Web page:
One GOP official remarking of Palin and her team, quote, "she was a disaster. We had confirmation."

Paging Newt Gingrich. Expressing their delight in Governor Palin being replaced by Mr. Gingrich, Palin's PAC claiming no hard feels, except, "she would probably have said yes if they could have waited."

Meanwhile, never one to wait himself, the GOP's de facto mascot, Joe, not Joe the Plumber, not really a plumber. Touring the state of Pennsylvania as a shill for the conservative group Americans for Prosperity to campaign against the Employee Free Choice Act, which would protect labor unions from anti-union intimidation.

At a rally in Harrisburg, Mr. Wurzelbacher, probably wishing he still had his Snuggie to protect him, had a hard time articulating exactly why he was there.


UNIDENTIFIED MALE: What is the difference between the National Labor Relations Act and the Employee Free Choice Act.

JOE WURZELBACHER, JOE THE PLUMBER: I know a little about a lot. I know a little about a lot of things. I don't know a lot about everything.


OLBERMANN: Joining me now, White House reporter for the "Washington Post" Chris Cillizza. Good evening, Chris.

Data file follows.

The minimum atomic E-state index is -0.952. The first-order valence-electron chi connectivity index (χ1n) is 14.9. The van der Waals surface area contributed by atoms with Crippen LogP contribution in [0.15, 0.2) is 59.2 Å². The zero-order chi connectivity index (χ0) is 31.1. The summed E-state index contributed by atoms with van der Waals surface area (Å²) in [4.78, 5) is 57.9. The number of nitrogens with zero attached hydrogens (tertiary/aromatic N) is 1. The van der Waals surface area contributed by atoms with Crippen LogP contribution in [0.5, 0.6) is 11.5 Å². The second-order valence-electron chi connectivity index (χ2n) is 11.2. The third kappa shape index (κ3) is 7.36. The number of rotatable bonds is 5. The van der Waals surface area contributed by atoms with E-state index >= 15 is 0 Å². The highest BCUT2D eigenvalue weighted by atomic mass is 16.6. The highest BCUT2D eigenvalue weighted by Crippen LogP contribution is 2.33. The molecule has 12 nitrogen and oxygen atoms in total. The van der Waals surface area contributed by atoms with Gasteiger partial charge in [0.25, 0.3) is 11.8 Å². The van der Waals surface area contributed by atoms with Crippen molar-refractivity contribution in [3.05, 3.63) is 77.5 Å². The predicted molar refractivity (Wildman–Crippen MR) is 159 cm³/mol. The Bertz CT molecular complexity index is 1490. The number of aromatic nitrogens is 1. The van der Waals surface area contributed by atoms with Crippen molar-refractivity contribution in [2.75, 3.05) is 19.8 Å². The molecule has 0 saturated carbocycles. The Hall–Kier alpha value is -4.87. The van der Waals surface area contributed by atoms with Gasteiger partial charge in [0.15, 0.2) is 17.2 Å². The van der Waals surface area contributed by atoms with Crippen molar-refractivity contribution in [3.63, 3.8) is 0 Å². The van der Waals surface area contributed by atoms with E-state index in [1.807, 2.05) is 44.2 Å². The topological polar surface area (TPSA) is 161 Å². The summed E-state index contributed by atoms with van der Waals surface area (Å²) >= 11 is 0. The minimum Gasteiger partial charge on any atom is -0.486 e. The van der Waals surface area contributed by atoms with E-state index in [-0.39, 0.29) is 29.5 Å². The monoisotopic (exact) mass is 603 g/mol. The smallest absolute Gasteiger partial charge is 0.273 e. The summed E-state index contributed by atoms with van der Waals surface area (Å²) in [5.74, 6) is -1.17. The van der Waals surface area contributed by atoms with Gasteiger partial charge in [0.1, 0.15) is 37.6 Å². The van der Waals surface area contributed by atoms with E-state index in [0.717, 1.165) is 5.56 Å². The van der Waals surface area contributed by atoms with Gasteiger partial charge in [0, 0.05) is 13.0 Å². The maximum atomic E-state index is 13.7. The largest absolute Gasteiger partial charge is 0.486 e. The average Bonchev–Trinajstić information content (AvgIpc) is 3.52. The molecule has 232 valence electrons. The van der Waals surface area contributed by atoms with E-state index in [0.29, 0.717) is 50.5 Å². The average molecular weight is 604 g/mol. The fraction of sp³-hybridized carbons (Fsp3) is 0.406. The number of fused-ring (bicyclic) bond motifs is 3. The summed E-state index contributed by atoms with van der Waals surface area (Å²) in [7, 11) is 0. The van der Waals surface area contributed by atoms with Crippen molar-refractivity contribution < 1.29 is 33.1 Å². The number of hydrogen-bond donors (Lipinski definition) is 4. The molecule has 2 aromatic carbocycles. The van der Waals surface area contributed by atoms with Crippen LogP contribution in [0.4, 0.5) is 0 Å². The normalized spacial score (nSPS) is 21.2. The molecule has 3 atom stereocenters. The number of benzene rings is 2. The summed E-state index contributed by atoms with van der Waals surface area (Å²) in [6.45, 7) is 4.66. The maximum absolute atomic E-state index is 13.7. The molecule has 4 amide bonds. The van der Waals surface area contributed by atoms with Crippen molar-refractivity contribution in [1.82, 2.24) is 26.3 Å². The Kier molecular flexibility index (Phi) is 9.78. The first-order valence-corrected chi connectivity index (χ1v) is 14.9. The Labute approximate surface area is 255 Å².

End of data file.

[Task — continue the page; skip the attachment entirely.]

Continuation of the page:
CHRIS CILLIZZA, "THE WASHINGTON POST": Good evening, Keith. Great Snuggie reference.

OLBERMANN: Thank you very much. If you are going to ask Joe the Plumber to speak on your behalf, shouldn't you give him some sort of research packet before you send him out into the cruel world, or something he could write on his wrist and cheat off of?

CILLIZZA: This was not I think what the group who sponsored Joe the Plumber had in mind. The problem is Joe the Plumber is someone that John McCain used during the campaign as the image of the every man. Now, Joe the Plumber is trying to take advantage of the fact he was used as the image of the everyman. When you go to an event like this at the state capital, and you admit no, in fact, you have not read the Employee Free Choice Act, you sort of undermine your credibility.

OLBERMANN: First Read reported that Governor Palin is going to be speaking at Vanderburg County, the right to life fund-raiser there at Evansville, Indiana in April. So she pulled out of this national party fund-raiser in June, because she wouldn't be finished with Alaska state business by then. Unless they're using a different calendar there, is not April still before June? Why would she go to a county fund raiser in Indiana, rather than the Senate/House GOP dinner?